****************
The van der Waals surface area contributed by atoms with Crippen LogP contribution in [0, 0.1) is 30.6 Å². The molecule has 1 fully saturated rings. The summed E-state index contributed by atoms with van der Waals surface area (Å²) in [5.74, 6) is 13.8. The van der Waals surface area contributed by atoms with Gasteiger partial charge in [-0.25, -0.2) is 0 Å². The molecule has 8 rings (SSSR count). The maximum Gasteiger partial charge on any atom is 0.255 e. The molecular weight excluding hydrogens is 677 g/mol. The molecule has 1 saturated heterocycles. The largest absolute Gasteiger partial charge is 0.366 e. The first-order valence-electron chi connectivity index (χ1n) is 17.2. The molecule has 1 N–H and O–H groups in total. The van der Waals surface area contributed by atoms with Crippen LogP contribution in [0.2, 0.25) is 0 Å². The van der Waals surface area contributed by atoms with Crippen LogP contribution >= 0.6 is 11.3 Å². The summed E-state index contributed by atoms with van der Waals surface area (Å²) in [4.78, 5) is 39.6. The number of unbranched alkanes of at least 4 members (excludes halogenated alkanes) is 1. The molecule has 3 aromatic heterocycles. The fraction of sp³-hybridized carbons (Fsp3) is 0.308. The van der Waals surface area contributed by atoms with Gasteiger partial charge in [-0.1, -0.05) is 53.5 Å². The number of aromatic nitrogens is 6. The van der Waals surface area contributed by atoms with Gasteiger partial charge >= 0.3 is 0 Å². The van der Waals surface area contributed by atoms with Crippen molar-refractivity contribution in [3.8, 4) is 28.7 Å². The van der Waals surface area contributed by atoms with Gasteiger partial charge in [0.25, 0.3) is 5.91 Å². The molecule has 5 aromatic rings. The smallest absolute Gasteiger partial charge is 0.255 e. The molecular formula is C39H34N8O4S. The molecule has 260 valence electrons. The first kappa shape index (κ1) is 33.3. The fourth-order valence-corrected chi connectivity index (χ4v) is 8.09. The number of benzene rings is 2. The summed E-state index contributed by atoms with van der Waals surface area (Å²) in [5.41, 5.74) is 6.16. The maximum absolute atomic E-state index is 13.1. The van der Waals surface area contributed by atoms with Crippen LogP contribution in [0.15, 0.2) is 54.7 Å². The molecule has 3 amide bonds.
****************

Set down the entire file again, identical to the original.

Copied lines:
The van der Waals surface area contributed by atoms with Crippen LogP contribution in [0, 0.1) is 30.6 Å². The molecule has 1 fully saturated rings. The summed E-state index contributed by atoms with van der Waals surface area (Å²) in [5.74, 6) is 13.8. The van der Waals surface area contributed by atoms with Gasteiger partial charge in [-0.25, -0.2) is 0 Å². The molecule has 8 rings (SSSR count). The maximum Gasteiger partial charge on any atom is 0.255 e. The molecular weight excluding hydrogens is 677 g/mol. The molecule has 1 saturated heterocycles. The largest absolute Gasteiger partial charge is 0.366 e. The first-order valence-electron chi connectivity index (χ1n) is 17.2. The molecule has 1 N–H and O–H groups in total. The van der Waals surface area contributed by atoms with Crippen LogP contribution in [0.2, 0.25) is 0 Å². The van der Waals surface area contributed by atoms with Crippen LogP contribution >= 0.6 is 11.3 Å². The summed E-state index contributed by atoms with van der Waals surface area (Å²) in [4.78, 5) is 39.6. The number of unbranched alkanes of at least 4 members (excludes halogenated alkanes) is 1. The molecule has 3 aromatic heterocycles. The fraction of sp³-hybridized carbons (Fsp3) is 0.308. The van der Waals surface area contributed by atoms with Gasteiger partial charge in [-0.1, -0.05) is 53.5 Å². The number of aromatic nitrogens is 6. The van der Waals surface area contributed by atoms with Gasteiger partial charge >= 0.3 is 0 Å². The van der Waals surface area contributed by atoms with Crippen molar-refractivity contribution in [3.8, 4) is 28.7 Å². The van der Waals surface area contributed by atoms with Gasteiger partial charge in [0.25, 0.3) is 5.91 Å². The molecule has 5 aromatic rings. The smallest absolute Gasteiger partial charge is 0.255 e. The molecular formula is C39H34N8O4S. The molecule has 260 valence electrons. The first kappa shape index (κ1) is 33.3. The fourth-order valence-corrected chi connectivity index (χ4v) is 8.09. The number of benzene rings is 2. The summed E-state index contributed by atoms with van der Waals surface area (Å²) in [5.41, 5.74) is 6.16. The maximum absolute atomic E-state index is 13.1. The van der Waals surface area contributed by atoms with Crippen LogP contribution in [0.15, 0.2) is 54.7 Å². The molecule has 3 amide bonds.